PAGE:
If you don’t care for a rootstock (which basically means you’re giving up disease resistance and any control over the size of the tree), then you can take a 6-8 inch branch cutting from your tree, strip the lower 1-2 inches of the bark (be sure to leave the green layer underneath though, this is the part where the plant cells actually divide so they’re needed to form roots), dip them with some rooting hormones (or don’t, they just increase success rate), and plant it into some grow media, potting mix, or soil. Whatever you plant it in, make sure it’s kept moist, but the plants will still need air to form roots, also, if you’re planting them in the soil, they may require some treatment to make sure fungal root diseases don’t develop along with some covering to keep the humidity high. You also have the option of air layering (http://aggie-horticulture.tamu.edu/extension/ornamentals/airlayer/airlayer.html) to get new pear trees. Which ever way you chose to propagate your tree, you should do it during the first half of the growing season before the tree begins to fruit then harden off for the winter because this ensures that the branches used for these propagation methods will have the resources to produce roots. Otherwise, during the flowering stage, all the plant’s resources are going towards the flower, and then the plant diverts its resources to the trunk and roots to overwinter.

  3. Bobby Robinson on said:

    I have 4 pear trees on my property located approximately 20 feet apart. Three of them bloom and produce pears every year. They are all about 8 years old. One pear tree grows well but never blooms or produces fruit. What could be the problem. I trim the trees in February every year.

    • Sarah on said:

      That’s not uncommon, Bobby. Sometimes when this occurs, it is helpful to stop applying fertilizer for a year (if you use it) and also try Root Pruning.

      In the Fall, go out to the tree with a shovel and walk off the trunk of the tree out to the end of the branches. This is referred to as the “dripline” of the tree.

      Take your shovel and sink it all the way in the ground, remove the shovel but do not remove any dirt. Push it straight in and pull it straight back out. You are making a slit in the ground to cut off some of the feeder roots. Move over a couple of feet and make another slit and continue to do this all the way around the tree; creating a dotted-line circle.

      It will stress the tree, but will not kill it. This procedure discourages the tree from growing too vigorously and will encourage it to put on fruiting blossoms the next spring.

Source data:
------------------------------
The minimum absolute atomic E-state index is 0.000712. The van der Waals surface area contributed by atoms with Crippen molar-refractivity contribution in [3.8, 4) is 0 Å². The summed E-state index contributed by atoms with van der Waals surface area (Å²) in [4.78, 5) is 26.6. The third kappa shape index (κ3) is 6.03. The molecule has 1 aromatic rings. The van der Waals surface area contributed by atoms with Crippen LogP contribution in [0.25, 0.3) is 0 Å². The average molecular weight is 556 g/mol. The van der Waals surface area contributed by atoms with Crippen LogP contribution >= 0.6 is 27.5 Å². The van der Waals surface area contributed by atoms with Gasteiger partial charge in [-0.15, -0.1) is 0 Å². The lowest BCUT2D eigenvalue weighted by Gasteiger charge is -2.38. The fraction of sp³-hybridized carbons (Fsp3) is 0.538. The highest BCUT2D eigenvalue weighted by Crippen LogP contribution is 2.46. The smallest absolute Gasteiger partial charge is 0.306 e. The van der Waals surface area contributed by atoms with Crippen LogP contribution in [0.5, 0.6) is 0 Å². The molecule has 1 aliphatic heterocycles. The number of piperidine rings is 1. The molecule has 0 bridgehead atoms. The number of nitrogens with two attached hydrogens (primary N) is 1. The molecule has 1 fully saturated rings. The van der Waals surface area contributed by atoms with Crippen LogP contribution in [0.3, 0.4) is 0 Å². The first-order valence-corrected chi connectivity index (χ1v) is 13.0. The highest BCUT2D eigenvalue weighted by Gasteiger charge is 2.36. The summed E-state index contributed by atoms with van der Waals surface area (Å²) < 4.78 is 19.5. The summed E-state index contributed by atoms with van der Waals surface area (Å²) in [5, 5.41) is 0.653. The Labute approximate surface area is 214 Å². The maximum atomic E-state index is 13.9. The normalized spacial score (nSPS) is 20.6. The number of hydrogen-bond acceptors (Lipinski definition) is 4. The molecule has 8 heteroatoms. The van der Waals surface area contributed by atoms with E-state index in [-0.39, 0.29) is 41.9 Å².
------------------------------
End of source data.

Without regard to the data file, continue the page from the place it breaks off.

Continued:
4. Howard on said:

    I too have a Honeycrisp that has never flowered despite other trees that are abundant. I have successfully grafted some of the Honeycrisp onto a very prolific Fuji in an attempt to at least force some fruiting potential. And my original Honeycrisp does not have a failed graft. The tree is healthy, but barren.

    • Sarah on said:

      Howard I would suggest holding off on the fertilizer for a year if you use it on your Honeycrisp apple tree and it might benefit from root pruning as well.

      Honeycrisp is recommended for areas between zones 3-6 which is typically ideal for its hardiness as a tree and chill hours for its fruit production. Is your area zoned in that range?

  5. Howard on said:

    Hi Sarah, thanks for the prompt reply. I’ll try the root pruning. I’m in zone 8, but normally I get enough chill hours to satisfy. I’ve even pulled branches down to horizontal to attempt a stimulus. But nothing.

  6. Gordon Sanek on said:

    Greetings…

    I really liked the little info on the grafting… most I was already aware of, but liked anyway. I was really surprised the first time I heard this info, and feel that more people would like horticulture if they knew there was more to it than meets the eye.

    • Meg on said:

      Thanks for stopping by & reading, Gordon! I agree, I wish more people understood the amazing handiwork that goes into successful horticulture.

      To protect your privacy, I removed your personal contact info from your original comment. We do still have it, though, so if any info on your account needs to be updated, we’ll be sure to do that for you! :)

  7. R.H.Smith on said:

    I have planted avocado seeds for several(20+) years. Many have produced good size fruit. Many have been non-producers. I plant them along the fence row. If they produce it’s great. They just need water for the first year.